Cryptocurrencies allow cybercriminals to obfuscate ‘clean’ funds with dirty money

Ransomware continues to dominate the cybersecurity landscape in 2017 and will continue to pose a major threat to enterprises and individuals around the globe next year as the method continues to prove profitable and offers virtual untraceability for cybercriminals, industry experts said.

In 2017, 26.2 per cent of ransomware targets were business users — up from 22.6 per cent in 2016. This increase is due in large part to three major sophisticated attacks — WannaCry in May, ExPetr in June and BadRabbit in October.

Mahmoud Mounir, regional director at Secureworks, said that ransomware provides a 1:1 relationship with the victim, requiring no overhead for production of web-injects, managing money-mules, or cashout — with cryptocurrencies such as Bitcoin allowing cybercriminals to obfuscate ‘clean’ funds with dirty money through services like tumbling, mixing and coin laundering.

He said that targeted ransomware attacks on enterprises are also likely to be on the rise, as companies have the capital to pay higher ransoms than individuals. Criminals will continue to become more sophisticated, better resourced, and more patient, and will look to target businesses with higher value ransoms.

According to Kaspersky Lab report, 65 per cent of businesses were hit by ransomware in 2017. There was a marked decline in new families of ransomware: 38 in 2017, down from 62 in 2016, with a corresponding increase in modifications to existing ransomware (over 96,000 new modifications detected in 2017, compared to 54,000 in 2016). The rise in modifications may reflect attempts by attackers to obfuscate their ransomware as security solutions get better at detecting them.

Kaspersky Lab predicts a rise in cryptocurrency mining or targeted attacks for the purpose of installing miners, which can result in more money for criminals over time.

Mounir sees targeted attacks on banks will likely remain a threat, especially as organised criminal organisations engage in online banking fraud as one of means of generating income.

“Some organisations will focus on non-European and US banks, which are perceived to have weaker security controls and less robust business processes than most of the major Western banks,” he said.

However, he added that malware targeting is diverse and not limited to major banks. Wealth management companies and their high-net-worth customers will also be targeted, as are payroll processing portals.

Alastair Paterson, CEO and Co-Founder at Digital Shadows, said that the cybercriminal community is all about profit and that means they continue to utilise the same sorts of tactics if they continue to gain the results they are after — mainly money!

“But whatever happens in 2018 and beyond, what is clear is that cybercrime will continue to be a problem and present governments, businesses and individuals with challenges to protect their data and their intellectual property,” he said.

It is therefore critical that users take steps to manage their digital footprint and manage the digital risk they present to the World via your business activities in the internet and via cloud solutions. That way, he said that when something bad does happen, users will know quickly and can deal with it more effectively.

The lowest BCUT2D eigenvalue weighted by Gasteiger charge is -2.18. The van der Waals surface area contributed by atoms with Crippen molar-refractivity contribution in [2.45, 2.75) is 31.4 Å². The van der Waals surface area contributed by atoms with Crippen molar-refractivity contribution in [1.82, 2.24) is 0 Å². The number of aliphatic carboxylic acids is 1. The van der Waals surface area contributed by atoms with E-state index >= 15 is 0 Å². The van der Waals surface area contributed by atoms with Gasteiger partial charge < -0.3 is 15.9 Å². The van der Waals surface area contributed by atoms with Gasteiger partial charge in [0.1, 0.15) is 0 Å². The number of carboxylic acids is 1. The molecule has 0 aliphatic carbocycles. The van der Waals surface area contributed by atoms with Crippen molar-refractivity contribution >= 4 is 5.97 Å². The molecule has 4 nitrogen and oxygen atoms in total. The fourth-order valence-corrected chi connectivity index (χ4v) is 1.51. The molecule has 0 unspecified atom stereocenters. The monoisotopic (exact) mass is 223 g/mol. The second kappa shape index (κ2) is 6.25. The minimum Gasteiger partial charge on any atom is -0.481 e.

“I expect malware modified with self-replicating capabilities to continue in 2018, particularly given the disruption caused by WannaCry and NotPetya inspiring similar attacks,” he said.

The bar for cyber-attacks keeps getting lower, he said and added that the availability of leaked tools from the NSA and HackingTeam, coupled with ‘how to’ manuals, means that threat actors will have access to powerful tools that they can iterate from and leverage to aggressively accomplish their goals.

Predictions for 2018

• Business email compromise (BEC) and Business email spoofing (BES) attacks will also continue in 2018. This is where threat actors profit from sending emails to employees who have access to company funds, and from compromising the computer, email account, or email server of the victim organisation in order to intercept and alter, or initiate business transactions.

• Targeted attacks on banks will likely remain a threat, especially as organised criminal organisations engage in online banking fraud as one of means of generating income. Some organisations will focus on non-European and US banks.

• The dependability on AI/machine learning in cybersecurity will continue as more cybersecurity professionals and companies understand the benefits of an AI/machine learning in the way of streamlining and enhancing threat detection and response, especially when coupled with human threat analysis.

• internet of Things vulnerabilities will also be increasingly targeted by criminals, especially as the IoT network is fast expanding its user base with the likes of smart home assistants, smart cars, and all smart ‘things’.

• The shortage of skilled cybersecurity workers will continue.

• Cloud security will become a greater priority for businesses, as more companies move their data to the cloud. So, there will be an increased need for cloud security consulting, especially in light of the upcoming GDPR regulation.


• The imminent arrival of the General Data Protection Regulation (GDPR) and its subsequent effects will be largely felt across the industry, with those organisations not protecting data and staying compliant with security regulations exposed and fined up to €10 million or two per cent of worldwide annual turnover.